VENTS alumnis The Commuters have release their new music video for “You’ll Stay Right Here”, a funny, cute doggy love story.
Enter The Commuters, a thoughtful, observant, emotionally forthright New York City alternative rock band with a social conscience and altruistic impulses. Moved by the plight of a loved one stricken by lymphoma, Commuters frontman Zeeshan Zaidi was determined to raise both consciousness and money for research. His clip for “You’ll Stay Right Here,” a tender ballad from the band’s upcoming Before I Was Born EP, is a cancer story with a twist — its protagonists are a pair of adorable dogs. Zaidi wagered that their vulnerability would reinforce his message better than any human actors ever could, and he’s been proven right: the Leukemia and Lymphoma Society has chosen to partner with the Commuters’ campaign. All the money raised by the sale of the single will be donated to the fight against cancer.
This sort of gesture — and this kind of sentiment — is nothing new for the Commuters. They’re a band that has always led with their compassion, and an unshakable faith in the power of music to inspire and communicate meaningful ideas. The sharply-written songs and superb musicianship on Rescue, the group’s most recent album, won the Commuters a dedicated following; Before I Was Born is certain to build on that success. On the new EP, Zaidi and his bandmates address oppression, the importance of human connection, and the indestructibility of hope — and they do so in rock songs designed to reach as many people as possible. “You’ll Stay Right Here” is a perfect example of what makes the Commuters so affecting, and so irresistible, too: its narrator simultaneously communicates the anguish and fear of critical illness and the determination that’s needed to beat it.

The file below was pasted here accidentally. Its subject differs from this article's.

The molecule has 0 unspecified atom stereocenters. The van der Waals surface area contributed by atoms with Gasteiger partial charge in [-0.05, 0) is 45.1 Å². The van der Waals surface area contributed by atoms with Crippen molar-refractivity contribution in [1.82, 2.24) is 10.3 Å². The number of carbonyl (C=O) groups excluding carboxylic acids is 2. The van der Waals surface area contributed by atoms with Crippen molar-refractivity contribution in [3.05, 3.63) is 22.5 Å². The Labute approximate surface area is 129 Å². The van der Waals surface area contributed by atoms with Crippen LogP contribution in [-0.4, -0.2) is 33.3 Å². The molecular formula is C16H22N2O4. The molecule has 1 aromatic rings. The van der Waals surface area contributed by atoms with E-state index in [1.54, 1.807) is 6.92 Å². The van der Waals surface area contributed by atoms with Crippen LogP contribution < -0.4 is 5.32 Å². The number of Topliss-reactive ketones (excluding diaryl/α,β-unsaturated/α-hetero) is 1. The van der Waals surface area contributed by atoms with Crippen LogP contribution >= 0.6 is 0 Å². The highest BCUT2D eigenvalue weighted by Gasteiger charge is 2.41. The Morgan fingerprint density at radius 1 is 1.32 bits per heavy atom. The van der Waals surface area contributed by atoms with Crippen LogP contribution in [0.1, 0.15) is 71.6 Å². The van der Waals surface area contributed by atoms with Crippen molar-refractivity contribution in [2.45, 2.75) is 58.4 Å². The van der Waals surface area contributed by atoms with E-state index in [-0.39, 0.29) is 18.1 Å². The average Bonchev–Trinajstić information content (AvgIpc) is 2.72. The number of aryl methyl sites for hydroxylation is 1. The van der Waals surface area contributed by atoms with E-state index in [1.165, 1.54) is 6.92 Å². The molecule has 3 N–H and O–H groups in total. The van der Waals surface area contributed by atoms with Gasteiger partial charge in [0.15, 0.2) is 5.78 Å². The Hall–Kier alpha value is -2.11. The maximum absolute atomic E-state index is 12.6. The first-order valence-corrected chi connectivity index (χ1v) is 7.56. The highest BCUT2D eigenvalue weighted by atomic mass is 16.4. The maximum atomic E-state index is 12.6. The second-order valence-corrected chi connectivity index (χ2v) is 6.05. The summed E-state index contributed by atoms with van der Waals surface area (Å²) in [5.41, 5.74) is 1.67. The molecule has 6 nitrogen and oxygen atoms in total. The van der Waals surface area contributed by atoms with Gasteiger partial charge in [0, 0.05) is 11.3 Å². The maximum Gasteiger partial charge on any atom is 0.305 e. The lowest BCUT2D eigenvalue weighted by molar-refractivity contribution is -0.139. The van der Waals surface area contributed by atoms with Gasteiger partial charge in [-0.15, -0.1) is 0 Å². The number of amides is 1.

That conviction carries over to the “You’ll Stay Right Here” clip — a video suffused with sweetness, but one that tackles a serious subject. Max and Bella are the sort of dogs that make strangers and passersby stop and pet them in the park: they’re that cute, and their affection for each other is apparent. They communicate through thought bubbles, but they hardly need to. It’s pretty clear they love hanging out and playing together, and when they do, it’s impossible not to watch. When Max is diagnosed with cancer and Bella is left to fret on her own, their separation is hard to bear. But Max is in good hands, he’s surrounded by love — and by the end of the clip, hope has triumphed over fear.